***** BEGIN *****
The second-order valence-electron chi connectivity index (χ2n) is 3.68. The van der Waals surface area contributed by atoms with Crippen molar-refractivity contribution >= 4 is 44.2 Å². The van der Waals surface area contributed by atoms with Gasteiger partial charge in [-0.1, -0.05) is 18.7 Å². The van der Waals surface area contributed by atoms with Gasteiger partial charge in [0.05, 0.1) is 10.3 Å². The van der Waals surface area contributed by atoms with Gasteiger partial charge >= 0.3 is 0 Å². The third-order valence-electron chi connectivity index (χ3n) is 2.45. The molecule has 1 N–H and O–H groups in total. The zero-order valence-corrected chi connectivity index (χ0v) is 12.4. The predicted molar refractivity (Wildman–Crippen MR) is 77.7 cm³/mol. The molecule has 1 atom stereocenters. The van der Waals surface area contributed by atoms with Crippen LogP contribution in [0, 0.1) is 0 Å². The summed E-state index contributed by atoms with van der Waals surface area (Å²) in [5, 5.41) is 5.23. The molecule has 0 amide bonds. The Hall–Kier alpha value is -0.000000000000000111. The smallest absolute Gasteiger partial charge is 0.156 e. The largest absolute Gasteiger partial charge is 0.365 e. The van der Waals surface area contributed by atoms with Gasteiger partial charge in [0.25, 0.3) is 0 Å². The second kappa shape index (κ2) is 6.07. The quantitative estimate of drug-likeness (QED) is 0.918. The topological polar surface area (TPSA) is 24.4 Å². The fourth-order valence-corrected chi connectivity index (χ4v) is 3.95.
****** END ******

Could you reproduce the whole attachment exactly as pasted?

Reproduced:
The second-order valence-electron chi connectivity index (χ2n) is 3.68. The van der Waals surface area contributed by atoms with Crippen molar-refractivity contribution >= 4 is 44.2 Å². The van der Waals surface area contributed by atoms with Gasteiger partial charge in [-0.1, -0.05) is 18.7 Å². The van der Waals surface area contributed by atoms with Gasteiger partial charge in [0.05, 0.1) is 10.3 Å². The van der Waals surface area contributed by atoms with Gasteiger partial charge >= 0.3 is 0 Å². The third-order valence-electron chi connectivity index (χ3n) is 2.45. The molecule has 1 N–H and O–H groups in total. The zero-order valence-corrected chi connectivity index (χ0v) is 12.4. The predicted molar refractivity (Wildman–Crippen MR) is 77.7 cm³/mol. The molecule has 1 atom stereocenters. The van der Waals surface area contributed by atoms with Crippen LogP contribution in [0, 0.1) is 0 Å². The summed E-state index contributed by atoms with van der Waals surface area (Å²) in [5, 5.41) is 5.23. The molecule has 0 amide bonds. The Hall–Kier alpha value is -0.000000000000000111. The smallest absolute Gasteiger partial charge is 0.156 e. The largest absolute Gasteiger partial charge is 0.365 e. The van der Waals surface area contributed by atoms with Gasteiger partial charge in [0.25, 0.3) is 0 Å². The second kappa shape index (κ2) is 6.07. The quantitative estimate of drug-likeness (QED) is 0.918. The topological polar surface area (TPSA) is 24.4 Å². The fourth-order valence-corrected chi connectivity index (χ4v) is 3.95.